Liberty Northwest was represented by Holmes, Weddle & Barcott. The insurance company had provided the Employee with a “prescription card” to use to fill his prescriptions. On at least four occasions, the pharmacy would not fill the prescriptions because it called the insurance company and the insurance company refused to authorize the specific prescription. The insurance company’s position is that it does not have a duty to pre-authorize prescriptions and instead is only obligated to reimburse for prescriptions paid by the Employee. At the hearing, Keenan Powell was successful in obtaining an order from the Board requiring the insurance company to arrange for filling the prescriptions when they are presented, plus a finding that the insurance company had acted in bad faith and would be reported to the Division of Insurance for an investigation, plus fees and costs. The order has subsequently been appealed and the appeal is on-going.
Carter vs Anchorage Daily News
AWCB Decision No 13-0050
The Employer’s adjuster controverted future benefits on the basis of its doctors opinion that the injury was not work-related. The Employer was represented by Holmes, Weddle and Barcott. Following a hearing, Keenan Powell was successful in obtaining an order for a Second Independent Medical Evaluation (SIME) and fees and costs.
Guinard vs Liberty Mutual/Liberty Northwest
AWCB Decision 13-0017
Liberty was defended by in-house counsel. Shortly after the Employee herniated a disc in his back at work, the Employer controverted all benefits claiming that surveillance videotapes did not show him being injured. It was proven at the hearing that the Employer had in fact destroyed the videotapes that would have shown the incident. Keenan Powell was successful in obtaining an award from the Board for past temporary total disability (TTD), past temporary partial disability (TPD), past medical bills, past transportation, fees and costs. After the hearing, the Employer subsequently agreed to a SIME and to a reemployment evaluation and paid , “41k” (stipend) payments during the rehabilitation process.
O'Hara vs Zurich American
AWCB Decision 12-0208
Zurich was defended by Holmes, Weddle and Barcott. The insurance company controverted all benefits based upon the opinion of his doctor that the Employee’s symptoms were not work-related and then refused to agree to a Second Independent Medical Evaluation (SIME). After a hearing before the Board, Keenan Powell was successful in obtaining a SIME on the issues of causation, compensability, medical treatment, disability, medical stability and PPI rating. The SIME took place and the case subsequently settled.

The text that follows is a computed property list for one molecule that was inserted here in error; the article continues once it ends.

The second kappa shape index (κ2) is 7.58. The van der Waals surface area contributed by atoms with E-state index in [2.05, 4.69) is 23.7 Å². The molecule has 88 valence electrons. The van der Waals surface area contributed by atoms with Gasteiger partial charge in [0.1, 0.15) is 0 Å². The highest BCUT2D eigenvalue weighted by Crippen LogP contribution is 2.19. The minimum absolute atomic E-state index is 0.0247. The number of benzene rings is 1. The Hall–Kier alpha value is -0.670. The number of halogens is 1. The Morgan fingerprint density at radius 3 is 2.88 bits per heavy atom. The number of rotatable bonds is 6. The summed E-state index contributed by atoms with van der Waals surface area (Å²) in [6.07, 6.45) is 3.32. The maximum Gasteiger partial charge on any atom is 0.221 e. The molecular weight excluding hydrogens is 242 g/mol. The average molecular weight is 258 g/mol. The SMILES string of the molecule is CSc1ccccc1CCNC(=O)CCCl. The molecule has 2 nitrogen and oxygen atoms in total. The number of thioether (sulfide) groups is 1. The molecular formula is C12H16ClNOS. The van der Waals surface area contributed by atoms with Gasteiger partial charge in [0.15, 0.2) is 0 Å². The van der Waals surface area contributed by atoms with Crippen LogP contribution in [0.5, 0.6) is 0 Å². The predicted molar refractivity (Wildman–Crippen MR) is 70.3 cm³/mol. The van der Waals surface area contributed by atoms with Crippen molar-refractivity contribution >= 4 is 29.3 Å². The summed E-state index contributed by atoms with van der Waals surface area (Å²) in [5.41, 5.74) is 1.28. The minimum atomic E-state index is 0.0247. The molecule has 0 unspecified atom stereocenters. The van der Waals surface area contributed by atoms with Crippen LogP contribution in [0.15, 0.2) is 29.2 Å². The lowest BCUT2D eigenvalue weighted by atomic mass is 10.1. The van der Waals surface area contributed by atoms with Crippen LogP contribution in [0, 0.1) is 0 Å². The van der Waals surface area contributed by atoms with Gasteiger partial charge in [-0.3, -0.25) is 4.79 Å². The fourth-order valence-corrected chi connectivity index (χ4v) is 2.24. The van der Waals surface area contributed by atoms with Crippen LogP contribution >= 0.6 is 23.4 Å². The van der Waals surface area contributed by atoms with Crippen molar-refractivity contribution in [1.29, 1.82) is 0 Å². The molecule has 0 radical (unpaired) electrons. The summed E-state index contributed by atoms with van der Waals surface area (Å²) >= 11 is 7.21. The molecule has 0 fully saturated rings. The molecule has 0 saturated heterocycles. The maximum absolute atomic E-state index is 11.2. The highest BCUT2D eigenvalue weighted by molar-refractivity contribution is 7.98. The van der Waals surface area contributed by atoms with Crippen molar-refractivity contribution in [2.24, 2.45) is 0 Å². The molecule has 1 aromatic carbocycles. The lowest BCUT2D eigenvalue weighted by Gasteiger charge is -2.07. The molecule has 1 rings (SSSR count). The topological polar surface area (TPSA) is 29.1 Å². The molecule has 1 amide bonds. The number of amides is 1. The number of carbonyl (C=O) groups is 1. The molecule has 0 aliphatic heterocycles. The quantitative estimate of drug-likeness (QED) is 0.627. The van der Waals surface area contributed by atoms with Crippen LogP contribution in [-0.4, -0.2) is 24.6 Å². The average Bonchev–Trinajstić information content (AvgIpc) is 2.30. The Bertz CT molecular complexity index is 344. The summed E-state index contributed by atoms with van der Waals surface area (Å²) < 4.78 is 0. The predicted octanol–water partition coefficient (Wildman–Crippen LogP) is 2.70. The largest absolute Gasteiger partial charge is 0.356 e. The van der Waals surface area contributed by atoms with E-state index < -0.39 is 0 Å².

Weese vs Alaska National Insurance Co
AWCB Decision 12-0196
Alaska National was defended by Farley & Graves. The Employee injured her shoulder while working as a bus attendant for handicapped children. The insurance company sent her to Dr. Marilyn Yodlowski who claimed that her injury was not work-related and based upon Dr. Yodlowski’s opinion, the insurance company controverted all her benefits and additionally refused to agree to a Second Independent Medical Evaluation (SIME) because the Employee was unable to obtain medical opinions after the controversion which would dispute the controversion. Keenan Powell was successful in obtaining a decision from the Board ordering a SIME on the issues of causation, compensability, medical treatment, medical stability and whether there would be a PPI rating. The case settled shortly after the decision with the insurance company agreeing to pay for the surgery, total disability (TTD), PPI and fees and costs.
Torres-Soria vs Seabright Insurance Company
AWCB Decision 11-0008
Seabright was defended by Kara Heikkila. The Employer controverted all benefits six months after the Employee sustained a herniated disc in a lifting injury on the grounds that its physician stated that the injury was not work-related. During the course of the litigation, the Employer subsequently agreed to pay for medical treatment and temporary total disability (TTD). After several months of litigation, depositions and a hearing, Keenan Powell was successful in obtaining a decision from the Board awarding past medical benefits, interest on late paid TTD, “41k” (stipend) payments during the rehabilitation process, an order for a PPI rating evaluation, transportation benefits, fees and costs.